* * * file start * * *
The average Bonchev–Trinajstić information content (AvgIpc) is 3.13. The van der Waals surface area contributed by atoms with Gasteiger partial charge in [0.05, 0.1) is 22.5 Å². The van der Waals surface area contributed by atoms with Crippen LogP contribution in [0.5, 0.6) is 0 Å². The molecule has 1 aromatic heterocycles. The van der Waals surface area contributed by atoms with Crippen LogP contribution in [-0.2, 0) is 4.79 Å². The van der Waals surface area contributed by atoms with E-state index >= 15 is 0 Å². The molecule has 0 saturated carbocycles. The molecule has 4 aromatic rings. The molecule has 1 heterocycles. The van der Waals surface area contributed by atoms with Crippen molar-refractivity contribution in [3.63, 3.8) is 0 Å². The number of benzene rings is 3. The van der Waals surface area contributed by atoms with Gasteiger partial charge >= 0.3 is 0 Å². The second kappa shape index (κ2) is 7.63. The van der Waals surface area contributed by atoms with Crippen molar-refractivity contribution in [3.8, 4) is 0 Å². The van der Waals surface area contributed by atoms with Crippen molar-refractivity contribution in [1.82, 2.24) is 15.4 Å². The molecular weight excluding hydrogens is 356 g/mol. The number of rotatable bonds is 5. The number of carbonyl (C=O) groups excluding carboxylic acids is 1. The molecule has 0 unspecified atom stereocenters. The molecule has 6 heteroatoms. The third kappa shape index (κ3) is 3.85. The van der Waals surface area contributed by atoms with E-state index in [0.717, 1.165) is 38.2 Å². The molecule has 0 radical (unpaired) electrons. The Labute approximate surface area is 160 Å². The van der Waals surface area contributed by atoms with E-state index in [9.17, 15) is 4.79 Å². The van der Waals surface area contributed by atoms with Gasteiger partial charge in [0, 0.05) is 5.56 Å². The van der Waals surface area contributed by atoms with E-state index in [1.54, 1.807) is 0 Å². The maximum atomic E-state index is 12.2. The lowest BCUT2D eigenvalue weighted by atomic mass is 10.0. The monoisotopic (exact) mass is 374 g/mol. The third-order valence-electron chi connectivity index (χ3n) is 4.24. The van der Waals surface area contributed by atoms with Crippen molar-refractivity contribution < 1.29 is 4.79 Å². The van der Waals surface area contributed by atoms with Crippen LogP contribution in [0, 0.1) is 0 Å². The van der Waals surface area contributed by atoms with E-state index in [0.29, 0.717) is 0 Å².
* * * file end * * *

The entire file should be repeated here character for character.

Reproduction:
The average Bonchev–Trinajstić information content (AvgIpc) is 3.13. The van der Waals surface area contributed by atoms with Gasteiger partial charge in [0.05, 0.1) is 22.5 Å². The van der Waals surface area contributed by atoms with Crippen LogP contribution in [0.5, 0.6) is 0 Å². The molecule has 1 aromatic heterocycles. The van der Waals surface area contributed by atoms with Crippen LogP contribution in [-0.2, 0) is 4.79 Å². The van der Waals surface area contributed by atoms with E-state index >= 15 is 0 Å². The molecule has 0 saturated carbocycles. The molecule has 4 aromatic rings. The molecule has 1 heterocycles. The van der Waals surface area contributed by atoms with Crippen molar-refractivity contribution in [3.63, 3.8) is 0 Å². The number of benzene rings is 3. The van der Waals surface area contributed by atoms with Gasteiger partial charge >= 0.3 is 0 Å². The second kappa shape index (κ2) is 7.63. The van der Waals surface area contributed by atoms with Crippen molar-refractivity contribution in [3.8, 4) is 0 Å². The van der Waals surface area contributed by atoms with Crippen molar-refractivity contribution in [1.82, 2.24) is 15.4 Å². The molecular weight excluding hydrogens is 356 g/mol. The number of rotatable bonds is 5. The number of carbonyl (C=O) groups excluding carboxylic acids is 1. The molecule has 0 unspecified atom stereocenters. The molecule has 6 heteroatoms. The third kappa shape index (κ3) is 3.85. The van der Waals surface area contributed by atoms with E-state index in [0.717, 1.165) is 38.2 Å². The molecule has 0 radical (unpaired) electrons. The Labute approximate surface area is 160 Å². The van der Waals surface area contributed by atoms with E-state index in [9.17, 15) is 4.79 Å². The van der Waals surface area contributed by atoms with Gasteiger partial charge in [0, 0.05) is 5.56 Å². The van der Waals surface area contributed by atoms with E-state index in [1.54, 1.807) is 0 Å². The maximum atomic E-state index is 12.2. The lowest BCUT2D eigenvalue weighted by atomic mass is 10.0. The monoisotopic (exact) mass is 374 g/mol. The third-order valence-electron chi connectivity index (χ3n) is 4.24. The van der Waals surface area contributed by atoms with Crippen molar-refractivity contribution < 1.29 is 4.79 Å². The van der Waals surface area contributed by atoms with Crippen LogP contribution in [0, 0.1) is 0 Å². The van der Waals surface area contributed by atoms with E-state index in [0.29, 0.717) is 0 Å².